About Notaries

A Notary Public may create, sign and authenticate a wide range of documentation.

When you require legal services of a non-contentious nature -- i.e. where the parties are agreeing to the contents of the agreement -- you can use the services of Notary Public, the same way you would seek the services of a lawyer/solicitor.

BC Notaries are unique in North America, providing non-contentious legal services to the general public.

Each and every day most Notaries explain what they do. It’s an old profession. Notaries Public (the correct plural of Notary Public) were the principal agents, scriveners, and scribes for commercial and judicial law.

The tradition of trust goes back over 2,000 years. Notaries laid down the Codex Hammurabi, the oldest evidence of documented law. Notaries were also employed by the Catholic Church to be the guiding light of civilization through the Dark Ages. Throughout centuries of upheaval, the Notary’s reputation for trustworthiness ensured that documents remained reliable.

Notaries in British Columbia are legal professionals providing an alternative to lawyers, practicing within clearly delineated areas of law. BC Notaries are governed by the Notaries Act and by the Society of Notaries Public of British Columbia. Members of the Society have an obligation (upheld by the courts) to provide services that are at least equal in quality to those provided by lawyers. As with lawyers, the professional work of a Notary is covered by an insurance plan that protects the public.

The position of Notary Public as a member of one of the branches of the legal profession is sanctioned and safeguarded by law. The B.C. Notaries Act sets out the services a Notary Public can provide.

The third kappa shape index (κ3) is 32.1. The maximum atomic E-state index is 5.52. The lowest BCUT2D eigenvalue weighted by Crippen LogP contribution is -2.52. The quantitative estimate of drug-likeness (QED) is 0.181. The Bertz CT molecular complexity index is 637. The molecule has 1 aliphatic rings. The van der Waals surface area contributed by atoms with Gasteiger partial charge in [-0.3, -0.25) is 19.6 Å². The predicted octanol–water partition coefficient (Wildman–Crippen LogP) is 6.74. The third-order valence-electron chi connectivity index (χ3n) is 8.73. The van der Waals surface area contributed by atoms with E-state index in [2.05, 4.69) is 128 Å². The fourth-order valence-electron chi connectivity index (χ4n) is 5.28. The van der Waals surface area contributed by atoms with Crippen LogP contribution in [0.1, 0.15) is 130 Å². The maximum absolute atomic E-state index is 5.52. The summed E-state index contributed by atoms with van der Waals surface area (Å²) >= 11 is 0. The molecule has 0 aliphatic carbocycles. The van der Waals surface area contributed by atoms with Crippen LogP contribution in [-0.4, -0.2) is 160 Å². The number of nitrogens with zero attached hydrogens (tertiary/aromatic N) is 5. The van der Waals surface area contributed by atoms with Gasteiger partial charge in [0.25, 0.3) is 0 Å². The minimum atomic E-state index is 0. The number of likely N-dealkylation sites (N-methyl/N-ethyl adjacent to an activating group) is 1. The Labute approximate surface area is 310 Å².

Training for a B.C. Notary Public career requires a bachelor degree and a Master of Arts in Applied Legal Studies (offered only at Simon Fraser University). The candidate writes a set of comprehensive statutory examinations. Notaries Public are commissioned for life by the B.C. Supreme Court. 

The professional work of a Notary is covered by a comprehensive insurance plan which protects the notary clients.

Modern day Notaries do not get involved in litigation or argue cases before a judge. Their activities are restricted to non-contentious matters – those where the parties involved are in agreement.

Cheryl's area of practice in Sooke, B.C. includes the following:

Wills Preparation - ensure your wishes are documented

Powers of Attorney - for legal and financial matters

Representation Agreements - for health and personal care matters

Advanced Directives - guidance for your representatives

A Notary’s strength is in preparing accurate, reliable legal documents in order to assist the general public in BC. Before candidates can begin training for a career as a Notary Public, they must submit to a scrupulous review of their personal, financial, educational and business background. This screening reviews their character, reputation and integrity.

Demographically, the average age of a B.C. Notary is 43. About 55 percent of BC Notaries are women. Many ethnic backgrounds and languages are reflected in the profession.